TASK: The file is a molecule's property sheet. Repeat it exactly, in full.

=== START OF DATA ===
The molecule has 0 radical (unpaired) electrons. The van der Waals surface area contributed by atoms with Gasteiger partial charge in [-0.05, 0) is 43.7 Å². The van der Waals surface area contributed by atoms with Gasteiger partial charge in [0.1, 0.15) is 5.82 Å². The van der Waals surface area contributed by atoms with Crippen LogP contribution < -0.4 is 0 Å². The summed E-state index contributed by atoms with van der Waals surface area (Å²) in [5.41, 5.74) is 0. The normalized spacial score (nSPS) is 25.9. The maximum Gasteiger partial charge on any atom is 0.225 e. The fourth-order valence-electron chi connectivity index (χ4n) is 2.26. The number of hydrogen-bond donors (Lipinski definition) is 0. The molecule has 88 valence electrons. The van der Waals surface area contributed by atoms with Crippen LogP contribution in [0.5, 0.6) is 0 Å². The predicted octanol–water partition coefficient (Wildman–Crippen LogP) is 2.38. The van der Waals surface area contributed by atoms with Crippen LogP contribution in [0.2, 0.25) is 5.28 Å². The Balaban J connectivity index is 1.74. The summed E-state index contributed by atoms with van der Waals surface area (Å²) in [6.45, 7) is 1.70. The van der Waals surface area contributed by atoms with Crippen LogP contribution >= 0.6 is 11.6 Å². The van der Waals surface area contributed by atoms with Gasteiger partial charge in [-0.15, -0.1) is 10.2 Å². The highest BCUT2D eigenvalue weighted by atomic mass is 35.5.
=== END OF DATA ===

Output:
The molecule has 0 radical (unpaired) electrons. The van der Waals surface area contributed by atoms with Gasteiger partial charge in [-0.05, 0) is 43.7 Å². The van der Waals surface area contributed by atoms with Gasteiger partial charge in [0.1, 0.15) is 5.82 Å². The van der Waals surface area contributed by atoms with Crippen LogP contribution < -0.4 is 0 Å². The summed E-state index contributed by atoms with van der Waals surface area (Å²) in [5.41, 5.74) is 0. The normalized spacial score (nSPS) is 25.9. The maximum Gasteiger partial charge on any atom is 0.225 e. The fourth-order valence-electron chi connectivity index (χ4n) is 2.26. The number of hydrogen-bond donors (Lipinski definition) is 0. The molecule has 88 valence electrons. The van der Waals surface area contributed by atoms with Crippen LogP contribution in [0.5, 0.6) is 0 Å². The predicted octanol–water partition coefficient (Wildman–Crippen LogP) is 2.38. The van der Waals surface area contributed by atoms with Crippen LogP contribution in [0.2, 0.25) is 5.28 Å². The Balaban J connectivity index is 1.74. The summed E-state index contributed by atoms with van der Waals surface area (Å²) in [6.45, 7) is 1.70. The van der Waals surface area contributed by atoms with Crippen LogP contribution >= 0.6 is 11.6 Å². The van der Waals surface area contributed by atoms with Gasteiger partial charge in [-0.15, -0.1) is 10.2 Å². The highest BCUT2D eigenvalue weighted by atomic mass is 35.5.